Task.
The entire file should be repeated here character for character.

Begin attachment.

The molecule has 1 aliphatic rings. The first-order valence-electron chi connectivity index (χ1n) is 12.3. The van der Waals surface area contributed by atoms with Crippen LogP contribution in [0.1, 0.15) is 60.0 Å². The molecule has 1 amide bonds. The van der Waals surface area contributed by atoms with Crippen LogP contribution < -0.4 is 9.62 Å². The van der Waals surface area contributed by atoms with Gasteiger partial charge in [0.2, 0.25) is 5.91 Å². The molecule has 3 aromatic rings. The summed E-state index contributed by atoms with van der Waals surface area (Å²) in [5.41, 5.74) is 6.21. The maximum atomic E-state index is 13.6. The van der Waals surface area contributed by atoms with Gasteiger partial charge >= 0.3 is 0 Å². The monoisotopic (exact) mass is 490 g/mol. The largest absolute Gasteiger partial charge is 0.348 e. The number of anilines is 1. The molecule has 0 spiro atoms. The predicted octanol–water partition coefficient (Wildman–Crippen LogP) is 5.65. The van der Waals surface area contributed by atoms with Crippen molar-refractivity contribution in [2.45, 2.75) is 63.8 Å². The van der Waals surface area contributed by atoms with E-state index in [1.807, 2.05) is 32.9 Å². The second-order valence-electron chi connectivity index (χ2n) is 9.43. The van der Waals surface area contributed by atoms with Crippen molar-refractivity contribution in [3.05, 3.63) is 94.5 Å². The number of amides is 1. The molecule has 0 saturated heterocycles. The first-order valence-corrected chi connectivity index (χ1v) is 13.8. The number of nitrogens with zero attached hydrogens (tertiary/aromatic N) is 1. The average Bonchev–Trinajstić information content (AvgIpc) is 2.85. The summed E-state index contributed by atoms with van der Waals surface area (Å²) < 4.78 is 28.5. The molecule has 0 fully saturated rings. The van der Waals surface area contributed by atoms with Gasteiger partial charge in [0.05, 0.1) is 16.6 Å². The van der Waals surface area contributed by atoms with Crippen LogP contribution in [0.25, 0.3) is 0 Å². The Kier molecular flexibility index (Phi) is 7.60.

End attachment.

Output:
The molecule has 1 aliphatic rings. The first-order valence-electron chi connectivity index (χ1n) is 12.3. The van der Waals surface area contributed by atoms with Crippen LogP contribution in [0.1, 0.15) is 60.0 Å². The molecule has 1 amide bonds. The van der Waals surface area contributed by atoms with Crippen LogP contribution < -0.4 is 9.62 Å². The van der Waals surface area contributed by atoms with Gasteiger partial charge in [0.2, 0.25) is 5.91 Å². The molecule has 3 aromatic rings. The summed E-state index contributed by atoms with van der Waals surface area (Å²) in [5.41, 5.74) is 6.21. The maximum atomic E-state index is 13.6. The van der Waals surface area contributed by atoms with Gasteiger partial charge >= 0.3 is 0 Å². The monoisotopic (exact) mass is 490 g/mol. The largest absolute Gasteiger partial charge is 0.348 e. The number of anilines is 1. The molecule has 0 spiro atoms. The predicted octanol–water partition coefficient (Wildman–Crippen LogP) is 5.65. The van der Waals surface area contributed by atoms with Crippen molar-refractivity contribution in [2.45, 2.75) is 63.8 Å². The van der Waals surface area contributed by atoms with E-state index in [1.807, 2.05) is 32.9 Å². The second-order valence-electron chi connectivity index (χ2n) is 9.43. The van der Waals surface area contributed by atoms with Crippen molar-refractivity contribution in [3.05, 3.63) is 94.5 Å². The number of amides is 1. The molecule has 0 saturated heterocycles. The first-order valence-corrected chi connectivity index (χ1v) is 13.8. The number of nitrogens with zero attached hydrogens (tertiary/aromatic N) is 1. The average Bonchev–Trinajstić information content (AvgIpc) is 2.85. The summed E-state index contributed by atoms with van der Waals surface area (Å²) < 4.78 is 28.5. The molecule has 0 fully saturated rings. The van der Waals surface area contributed by atoms with Gasteiger partial charge in [0.05, 0.1) is 16.6 Å². The van der Waals surface area contributed by atoms with Crippen LogP contribution in [0.25, 0.3) is 0 Å². The Kier molecular flexibility index (Phi) is 7.60.